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Title: Identities, mental health and the workplace : a critical exploration
Author: Elraz, Hadar
Awarding Body: Cardiff University
Current Institution: Cardiff University
Date of Award: 2013
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The incidence of mental illness is both a widespread and growing; and yet studies show that employers are reluctant to hire people with mental health conditions (MHCs). Despite often having an excellent set of qualifications and skills, backed up with a sound employment record, the stigma surrounding mental illness means that people with MHCs struggle to gain and maintain employment. This study explores the experiences of people with MHCs in work. The research focuses on how these individuals manage their condition while maintaining a legitimate identity at work in the context of widespread stigma over mental illness. Taking a critical poststructuralist approach to identity, and drawing on semi-structured interviews with people with MHCs, the research highlights a complex set of factors facilitating the construction of a pejorative mental illness subject position that prevails in contemporary society and in the workplace. The study also illustrates how individuals act upon this subject position and the effects this has on their working lives. Finally, the study considers the agential practices of self-management that are illustrative of the process of resistance and the negotiation of a legitimised identity. The study considers the effectiveness of these struggles over seeing, being and doing for the long term prospects of mental health at work. The study offers contributions to knowledge in three areas: to critical identities literature by including the experiences of mental health in the study of marginalised identities at work; to the literature on invisible and stigmatised identities, by providing a better understanding on the processes of identification; and to theorising on resistance and resistant identities as practices of self-care (Foucault, 1986). In doing so, the research not only critically analyses the concerns of a marginalised group at work but also offers broader implications to understanding mental health of all workers, and for society at large.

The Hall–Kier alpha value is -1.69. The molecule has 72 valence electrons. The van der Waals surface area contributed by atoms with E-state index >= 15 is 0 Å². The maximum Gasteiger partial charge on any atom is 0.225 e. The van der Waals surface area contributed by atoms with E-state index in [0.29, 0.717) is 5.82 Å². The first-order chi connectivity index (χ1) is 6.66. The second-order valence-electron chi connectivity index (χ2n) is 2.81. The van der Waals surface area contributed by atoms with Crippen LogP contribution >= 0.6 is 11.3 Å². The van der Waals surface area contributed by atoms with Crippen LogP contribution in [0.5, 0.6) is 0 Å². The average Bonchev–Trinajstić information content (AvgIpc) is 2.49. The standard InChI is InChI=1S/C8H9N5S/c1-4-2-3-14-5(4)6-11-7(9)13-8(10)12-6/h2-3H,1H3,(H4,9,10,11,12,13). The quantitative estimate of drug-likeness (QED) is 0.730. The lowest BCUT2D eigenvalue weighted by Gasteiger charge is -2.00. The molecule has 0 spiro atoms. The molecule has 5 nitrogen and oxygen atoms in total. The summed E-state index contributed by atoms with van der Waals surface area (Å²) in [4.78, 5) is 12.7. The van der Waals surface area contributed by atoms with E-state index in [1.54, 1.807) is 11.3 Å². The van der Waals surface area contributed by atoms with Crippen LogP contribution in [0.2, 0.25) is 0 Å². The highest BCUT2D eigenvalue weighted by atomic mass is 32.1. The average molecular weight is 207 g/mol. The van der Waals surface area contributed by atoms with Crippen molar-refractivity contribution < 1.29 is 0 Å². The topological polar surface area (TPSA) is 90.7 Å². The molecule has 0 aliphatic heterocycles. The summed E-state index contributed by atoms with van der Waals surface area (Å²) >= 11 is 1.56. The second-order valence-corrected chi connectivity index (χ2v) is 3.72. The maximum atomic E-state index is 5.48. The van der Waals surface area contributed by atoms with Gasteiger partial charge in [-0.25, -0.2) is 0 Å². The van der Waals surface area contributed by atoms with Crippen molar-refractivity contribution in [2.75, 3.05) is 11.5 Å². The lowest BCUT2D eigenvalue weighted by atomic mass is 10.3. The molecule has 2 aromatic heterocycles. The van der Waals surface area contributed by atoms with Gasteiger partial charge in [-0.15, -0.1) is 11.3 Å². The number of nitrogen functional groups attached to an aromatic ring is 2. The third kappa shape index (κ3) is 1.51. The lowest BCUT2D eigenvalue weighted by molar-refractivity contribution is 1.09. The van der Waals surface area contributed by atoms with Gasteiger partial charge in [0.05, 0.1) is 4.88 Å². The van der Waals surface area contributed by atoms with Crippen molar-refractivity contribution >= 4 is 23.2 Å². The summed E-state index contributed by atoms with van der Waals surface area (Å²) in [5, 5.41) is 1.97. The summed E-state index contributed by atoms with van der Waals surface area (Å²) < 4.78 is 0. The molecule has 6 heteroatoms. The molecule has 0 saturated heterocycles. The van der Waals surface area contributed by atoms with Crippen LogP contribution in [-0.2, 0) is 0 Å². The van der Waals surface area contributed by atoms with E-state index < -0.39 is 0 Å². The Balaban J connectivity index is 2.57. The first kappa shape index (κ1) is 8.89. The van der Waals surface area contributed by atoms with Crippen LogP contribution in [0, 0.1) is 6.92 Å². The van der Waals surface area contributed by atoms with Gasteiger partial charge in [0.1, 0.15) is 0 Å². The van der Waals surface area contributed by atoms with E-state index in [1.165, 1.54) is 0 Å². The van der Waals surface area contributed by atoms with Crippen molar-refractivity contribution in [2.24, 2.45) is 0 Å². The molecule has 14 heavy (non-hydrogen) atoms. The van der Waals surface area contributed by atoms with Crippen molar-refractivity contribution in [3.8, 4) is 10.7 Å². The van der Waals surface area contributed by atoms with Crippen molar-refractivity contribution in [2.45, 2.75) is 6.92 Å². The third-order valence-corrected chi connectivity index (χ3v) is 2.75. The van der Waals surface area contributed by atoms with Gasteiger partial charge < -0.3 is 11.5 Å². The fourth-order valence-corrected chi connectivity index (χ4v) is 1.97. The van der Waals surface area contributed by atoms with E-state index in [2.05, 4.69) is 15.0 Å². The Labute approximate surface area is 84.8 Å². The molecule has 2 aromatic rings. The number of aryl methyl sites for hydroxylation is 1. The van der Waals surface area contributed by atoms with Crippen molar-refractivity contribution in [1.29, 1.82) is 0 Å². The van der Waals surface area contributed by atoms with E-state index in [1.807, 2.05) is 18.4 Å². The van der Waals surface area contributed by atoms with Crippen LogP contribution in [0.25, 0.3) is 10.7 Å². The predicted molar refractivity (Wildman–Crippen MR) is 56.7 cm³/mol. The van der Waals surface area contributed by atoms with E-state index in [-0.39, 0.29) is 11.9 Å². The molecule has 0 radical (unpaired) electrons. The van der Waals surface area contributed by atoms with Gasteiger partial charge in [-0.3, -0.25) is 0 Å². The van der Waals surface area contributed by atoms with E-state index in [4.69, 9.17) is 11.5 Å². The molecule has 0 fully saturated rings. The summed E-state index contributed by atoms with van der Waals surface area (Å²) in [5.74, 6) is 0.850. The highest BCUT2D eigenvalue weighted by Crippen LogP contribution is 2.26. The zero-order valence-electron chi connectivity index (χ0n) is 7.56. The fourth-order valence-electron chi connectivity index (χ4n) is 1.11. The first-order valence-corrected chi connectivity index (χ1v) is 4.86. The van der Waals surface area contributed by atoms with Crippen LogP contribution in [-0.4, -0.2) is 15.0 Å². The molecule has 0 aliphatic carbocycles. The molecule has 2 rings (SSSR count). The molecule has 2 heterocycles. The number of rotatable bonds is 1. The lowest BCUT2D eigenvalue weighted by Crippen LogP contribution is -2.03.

Supervisor: Not available Sponsor: Not available
Qualification Name: Thesis (Ph.D.) Qualification Level: Doctoral
EThOS ID:  DOI: Not available
Keywords: H Social Sciences (General)